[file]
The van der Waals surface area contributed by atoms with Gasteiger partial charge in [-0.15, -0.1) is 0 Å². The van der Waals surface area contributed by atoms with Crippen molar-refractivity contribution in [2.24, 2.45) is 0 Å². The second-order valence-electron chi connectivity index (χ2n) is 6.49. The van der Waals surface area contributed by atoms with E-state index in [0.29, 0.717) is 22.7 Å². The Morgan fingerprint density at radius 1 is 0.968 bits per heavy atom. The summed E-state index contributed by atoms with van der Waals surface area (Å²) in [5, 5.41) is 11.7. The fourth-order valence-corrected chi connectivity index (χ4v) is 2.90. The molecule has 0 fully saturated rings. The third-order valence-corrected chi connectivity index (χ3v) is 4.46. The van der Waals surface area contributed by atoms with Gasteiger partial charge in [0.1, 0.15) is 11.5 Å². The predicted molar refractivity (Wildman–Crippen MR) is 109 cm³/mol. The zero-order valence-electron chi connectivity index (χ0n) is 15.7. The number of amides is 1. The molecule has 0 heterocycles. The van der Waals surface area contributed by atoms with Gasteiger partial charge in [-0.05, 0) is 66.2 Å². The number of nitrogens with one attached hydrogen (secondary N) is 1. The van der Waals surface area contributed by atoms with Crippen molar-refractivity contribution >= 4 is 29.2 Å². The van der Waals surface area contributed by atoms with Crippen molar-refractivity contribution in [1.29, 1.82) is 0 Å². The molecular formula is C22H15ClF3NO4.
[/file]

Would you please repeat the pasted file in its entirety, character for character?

The van der Waals surface area contributed by atoms with Gasteiger partial charge in [-0.15, -0.1) is 0 Å². The van der Waals surface area contributed by atoms with Crippen molar-refractivity contribution in [2.24, 2.45) is 0 Å². The second-order valence-electron chi connectivity index (χ2n) is 6.49. The van der Waals surface area contributed by atoms with E-state index in [0.29, 0.717) is 22.7 Å². The Morgan fingerprint density at radius 1 is 0.968 bits per heavy atom. The summed E-state index contributed by atoms with van der Waals surface area (Å²) in [5, 5.41) is 11.7. The fourth-order valence-corrected chi connectivity index (χ4v) is 2.90. The molecule has 0 fully saturated rings. The third-order valence-corrected chi connectivity index (χ3v) is 4.46. The van der Waals surface area contributed by atoms with Gasteiger partial charge in [0.1, 0.15) is 11.5 Å². The predicted molar refractivity (Wildman–Crippen MR) is 109 cm³/mol. The zero-order valence-electron chi connectivity index (χ0n) is 15.7. The number of amides is 1. The molecule has 0 heterocycles. The van der Waals surface area contributed by atoms with Gasteiger partial charge in [-0.05, 0) is 66.2 Å². The number of nitrogens with one attached hydrogen (secondary N) is 1. The van der Waals surface area contributed by atoms with Crippen molar-refractivity contribution >= 4 is 29.2 Å². The van der Waals surface area contributed by atoms with Crippen molar-refractivity contribution in [1.29, 1.82) is 0 Å². The molecular formula is C22H15ClF3NO4.